Now I’m facing the same kinds of dilemma as my mother did. It makes me see her parenting in a different light.

Our old government bungalow in Manyoni. Photo taken in 2010. Colonial splendour!
Our old government bungalow in Manyoni. Photo taken in 2010. Colonial splendour!

Bed-time is long but fairly easy, once we remind Maddy that, like Father Christmas, the Easter Bunny will only leave treats for girls who’ve been good.

‘So thank heavens you ate your greens, baby,’ I add manipulatively.

She seems to take the point. One good thing about tantrums is that they’re as tiring for little ones as they are for their parents. Once the saucer eyes have closed, I stay on the bed, my finger nestled in her relaxing grip, wondering if I’ve been a good father to her. I compare the way I was parented with how we look after Maddy and it’s chalk and cheese. I’m old enough to be her grandfather. Am I doing things right? Or am I stuck in some old-fashioned conception of daddyhood? Do we let her watch too much Disney? Should we ban commercial children’s TV which produces the inevitable reflex ‘I want’ with every ad? Should she be on the Ipad less? Should I be putting my foot down more – or less?


I was pushed and pulled a lot as a child and I don’t want that for Maddy. As long as she’s happy, healthy, curious, empathetic and gregarious (all of which she is) I’m content – at least for the moment. I guess every (concerned) father asks himself the same things. Are there things I could be doing differently or better? The question seems to take on extra force now that I’ve got this wretched thing. Is it because on some level I’m beginning to acknowledge to myself that my time with her may be limited? ‘My golden boy,’ my mother sometimes used to whisper in my hair when I was falling asleep. ‘My golden girl,’ I murmur into Maddy’s.

Friday 03 April: Taking Stock

After a good night’s sleep, we have a lovely lie-in, which we both badly needed, with a cup of strong sugary tea and some biscuits. At about eight-thirty, I go to pee. To my horror, the loo’s full of blood from when I got up in the night. I didn’t flush in case more clots had passed, which I’m supposed to report. When I piss now, it looks almost carmine. Horrifying. I have the presence of mind to ask Anna to fetch a glass and we catch the last bit, which I transfer to the washed-out urine-sample bottle I brought back from Chelsea and Westminster. Yuk! Anna phones A and E and they tell us to come straight in. The taxi can’t find our address and I can feel my blood pressure mounting. However when he finally arrives, it’s a very quick journey through the Easter-empty streets.

This time I’m seen by the same doctor, Dave, who assessed me on Wenesday evening. I commiserate with him for getting the Easter shift. He shrugs. He’s off on Monday to do an amateur version of the Paris-Roubaix cycle race, a hundred and one miles, much of it over tracts of cobble-stone. I shudder to think what that would do to my kidney. He commiserates over the diagnosis, reiterating that no-one anticipated it. He assures me that blood when I pee is not overly worrying. But if it comes out between pees then I should come back at once. I ask about the pain-killers which had slipped my mind yesterday. Who knows when the next attack will hit? He nods and sets off, returning with industrial-strength opiated stuff. The packaging alone is so fearsome that I decide to use them only in an emergency. I’ve survived both attacks of pain thus far, so I know I can do so again, so long as their intensity doesn’t increase. How can it? But it’s reassuring to have the drugs in my back-pack.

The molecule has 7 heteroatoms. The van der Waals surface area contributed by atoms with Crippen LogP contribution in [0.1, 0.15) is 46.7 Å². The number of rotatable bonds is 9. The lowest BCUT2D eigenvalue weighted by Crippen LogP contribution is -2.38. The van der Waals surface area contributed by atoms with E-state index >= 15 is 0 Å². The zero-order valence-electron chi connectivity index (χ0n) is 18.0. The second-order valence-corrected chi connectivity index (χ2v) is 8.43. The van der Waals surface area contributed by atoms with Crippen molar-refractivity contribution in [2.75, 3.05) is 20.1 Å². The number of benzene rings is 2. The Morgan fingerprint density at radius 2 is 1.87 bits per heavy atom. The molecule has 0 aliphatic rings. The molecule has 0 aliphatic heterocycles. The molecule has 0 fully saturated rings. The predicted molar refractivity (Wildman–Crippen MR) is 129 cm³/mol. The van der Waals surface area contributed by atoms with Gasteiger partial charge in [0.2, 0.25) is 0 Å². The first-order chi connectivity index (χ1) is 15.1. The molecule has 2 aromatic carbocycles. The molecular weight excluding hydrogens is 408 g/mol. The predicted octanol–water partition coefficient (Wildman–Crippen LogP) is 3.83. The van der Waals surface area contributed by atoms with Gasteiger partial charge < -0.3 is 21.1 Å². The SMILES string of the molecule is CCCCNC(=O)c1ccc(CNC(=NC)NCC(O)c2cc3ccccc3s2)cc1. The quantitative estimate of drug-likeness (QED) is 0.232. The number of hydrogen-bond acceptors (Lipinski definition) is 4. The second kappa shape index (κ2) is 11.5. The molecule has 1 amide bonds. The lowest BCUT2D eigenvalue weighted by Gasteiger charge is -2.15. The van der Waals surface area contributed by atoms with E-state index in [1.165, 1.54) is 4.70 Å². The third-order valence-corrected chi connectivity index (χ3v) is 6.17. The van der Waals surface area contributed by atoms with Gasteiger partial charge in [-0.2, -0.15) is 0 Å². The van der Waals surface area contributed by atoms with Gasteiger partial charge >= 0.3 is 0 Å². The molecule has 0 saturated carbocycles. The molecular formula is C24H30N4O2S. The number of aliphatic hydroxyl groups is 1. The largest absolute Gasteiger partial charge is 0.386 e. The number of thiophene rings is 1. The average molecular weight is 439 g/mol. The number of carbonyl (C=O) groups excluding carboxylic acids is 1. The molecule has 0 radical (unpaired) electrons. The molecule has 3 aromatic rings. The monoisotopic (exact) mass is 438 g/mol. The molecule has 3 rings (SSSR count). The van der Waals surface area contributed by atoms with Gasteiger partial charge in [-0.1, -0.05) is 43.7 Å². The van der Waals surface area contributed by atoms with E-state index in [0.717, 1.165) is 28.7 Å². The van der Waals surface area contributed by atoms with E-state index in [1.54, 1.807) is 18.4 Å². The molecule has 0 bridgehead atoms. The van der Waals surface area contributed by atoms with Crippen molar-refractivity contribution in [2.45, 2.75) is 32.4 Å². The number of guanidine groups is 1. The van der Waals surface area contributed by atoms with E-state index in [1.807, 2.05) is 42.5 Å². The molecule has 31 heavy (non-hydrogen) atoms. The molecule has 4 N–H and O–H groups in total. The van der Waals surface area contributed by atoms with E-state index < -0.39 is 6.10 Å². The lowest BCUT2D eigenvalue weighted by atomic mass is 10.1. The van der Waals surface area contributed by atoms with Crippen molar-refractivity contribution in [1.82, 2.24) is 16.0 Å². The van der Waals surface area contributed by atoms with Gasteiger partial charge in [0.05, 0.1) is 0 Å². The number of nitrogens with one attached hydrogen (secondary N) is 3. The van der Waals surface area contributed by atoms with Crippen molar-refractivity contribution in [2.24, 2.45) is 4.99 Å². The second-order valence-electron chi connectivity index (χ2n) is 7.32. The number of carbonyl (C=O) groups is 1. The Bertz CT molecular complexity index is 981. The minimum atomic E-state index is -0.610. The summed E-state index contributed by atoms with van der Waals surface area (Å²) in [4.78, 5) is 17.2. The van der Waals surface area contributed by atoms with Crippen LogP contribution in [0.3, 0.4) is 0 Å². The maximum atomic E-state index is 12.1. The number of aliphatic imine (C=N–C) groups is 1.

Since I feel reasonably comfortable, Anna and I decide to go our separate ways. She heads home to take Maddy out to see her nursery friend Rosa and mother Imogen, neighbours at the far end of Lavender Hill, as arranged earlier in the week. I should be going along but I just don’t have the energy; and I neither want to talk about what’s happened to people I don’t know well, or pretend that nothing has. So I phone my only friend in Chelsea, Cansun, an enormously successful seismology engineer, now enjoying the fruits of his career of scientific brilliance (how nice to know someone who started his own firm after university to actually make things and has prospered by it, rather than from shuffling financial instruments around). It’s close to fifty years since we first met at school, where Cansun arrived fresh-faced from his Lycee in Turkey.

As I walk, I ponder the chaos this crisis is bringing. Most immediately, I have to cancel my trip to Israel / Palestine. What a lot of wasted work I’ve put in to arranging it! I’ve booked nearly all of my accommodation and have interviews and meetings arranged for most days there. I particularly regret that I won’t be seeing A.B. Yehoshua, to my mind the greatest living Israeli writer, whose books express the possibility of a far better future for the region than some of his public pronouncements. And also Atallah Mansour, the first Palestinian to write in Hebrew, way back in the 1960s. I’ll also miss Vivian Eden, the translator of the brilliant Palestinian novelist and poet Anton Shammas, who also wrote his one-off masterpiece, Arabesques, in Hebrew. And the possible meeting with David Grossman, still being negotiated, the spokesman of ‘liberal Zionism’ and, to my mind, the second greatest living Israeli author. I wonder what he’ll have to say about the recent Israeli elections and Prime Minister Netanyahu’s rabid racism towards his Arab fellow-citizens.[5] ‘Democracy’ Israeli-style! Imagine if Cameron warned his supporters that ‘the Jews / Muslims / former eastern bloc EU nationals are voting in droves, they’re being bussed in and you must therefore come out to cast your ballots for the ruling party.’